Service, worship, and interests: response to comments
Having read a post a few days ago about worship, a friend took exception and probed a bit. I hope to clarify and to continue the dialogue here; this is part 1 of my response.
I have appreciate always appreciated your interest in worship and other things of the Lord. Since we are not necessarily coming from the same place right now, I’d first like another opportunity. I want to try to say differently what I meant to say in the post you commented on. . . .
First, and most substantively, I was trying to say that it is both a logical and a hermeneutical mistake for folks to think that everything we do is worship. In my estimation, lumping every thought and action into the worship category is not accurate — either in reality or in terms of the way things should be. My point is that the biblical concept of worship is relatively specific, not broad.
I further submit that it is a mistaken (and way-common) misinterpretation of Romans 12:1-2 that leads to the idea that the whole life is worship. The idea that the presentation of the Christian’s body is the sum total of “spiritual worship” weakens both the philosophy and the reality of Christian worship. Paul was not speaking of worship per se when he wrote of logikan latreian; one better translation of this expression might be that which is logically considered to be spiritual service. In an indirect sense, priestly sacrifice and service might be said to resemble — or become, in a figurative sense — worship, and I think that is what Paul was getting at in Romans 12.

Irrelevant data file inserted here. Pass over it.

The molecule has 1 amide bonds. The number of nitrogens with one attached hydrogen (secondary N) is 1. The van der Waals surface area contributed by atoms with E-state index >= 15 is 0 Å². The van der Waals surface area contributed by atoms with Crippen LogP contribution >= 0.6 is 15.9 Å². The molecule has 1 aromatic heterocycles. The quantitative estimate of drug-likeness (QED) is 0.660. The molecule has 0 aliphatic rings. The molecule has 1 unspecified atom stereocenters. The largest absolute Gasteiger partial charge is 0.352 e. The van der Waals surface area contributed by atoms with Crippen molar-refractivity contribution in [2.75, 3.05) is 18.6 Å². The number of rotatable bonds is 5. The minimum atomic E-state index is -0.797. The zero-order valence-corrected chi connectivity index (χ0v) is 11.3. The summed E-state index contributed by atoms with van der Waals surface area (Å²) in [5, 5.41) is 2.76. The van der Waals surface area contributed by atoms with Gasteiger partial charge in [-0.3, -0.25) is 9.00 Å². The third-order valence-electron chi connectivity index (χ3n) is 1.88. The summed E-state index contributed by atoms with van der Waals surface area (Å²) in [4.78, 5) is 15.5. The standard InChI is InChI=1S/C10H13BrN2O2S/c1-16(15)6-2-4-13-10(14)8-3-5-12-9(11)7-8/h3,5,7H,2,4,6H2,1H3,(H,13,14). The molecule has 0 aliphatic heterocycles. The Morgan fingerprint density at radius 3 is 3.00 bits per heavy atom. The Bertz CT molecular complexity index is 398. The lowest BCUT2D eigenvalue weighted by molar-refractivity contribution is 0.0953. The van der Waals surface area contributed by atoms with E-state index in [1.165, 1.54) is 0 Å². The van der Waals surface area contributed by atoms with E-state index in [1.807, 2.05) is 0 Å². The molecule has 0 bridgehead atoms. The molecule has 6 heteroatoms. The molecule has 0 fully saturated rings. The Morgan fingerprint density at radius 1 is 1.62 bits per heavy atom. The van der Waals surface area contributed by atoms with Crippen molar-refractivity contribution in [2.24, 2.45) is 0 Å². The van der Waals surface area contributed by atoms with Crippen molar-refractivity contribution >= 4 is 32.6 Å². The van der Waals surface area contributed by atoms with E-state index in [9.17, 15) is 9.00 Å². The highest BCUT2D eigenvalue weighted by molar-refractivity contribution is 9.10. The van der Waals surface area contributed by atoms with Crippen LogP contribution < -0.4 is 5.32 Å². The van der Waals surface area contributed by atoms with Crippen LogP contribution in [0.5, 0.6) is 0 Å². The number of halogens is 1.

If I’m reading between the lines correctly, you seem to be working now with a different/broader definition of worship; maybe we’re not on the same track on this. [For more background on my vantage point: go here and scroll down to the 11/12/2012 entry, that began a series on proskuneo and latreian. Actually, this post here (#3 in the series) gets right to the point, and will take less of your time.] A word is just a symbol, and the word “worship” is no exception. Perhaps the referent is different for you than for me.
Secondarily (and I probably just should have left this part out of the post!), I did connect preachers’ interests to this misconception of worship and living as church. When I heard a preacher in a friend’s church (back in June) suggest that everything is worship, it rang hollow for at least two reasons. This part of my earlier post was understandably somewhat offensive, and I want to explain more where I was coming from.
I’ll pick up here in a second post tomorrow. . . .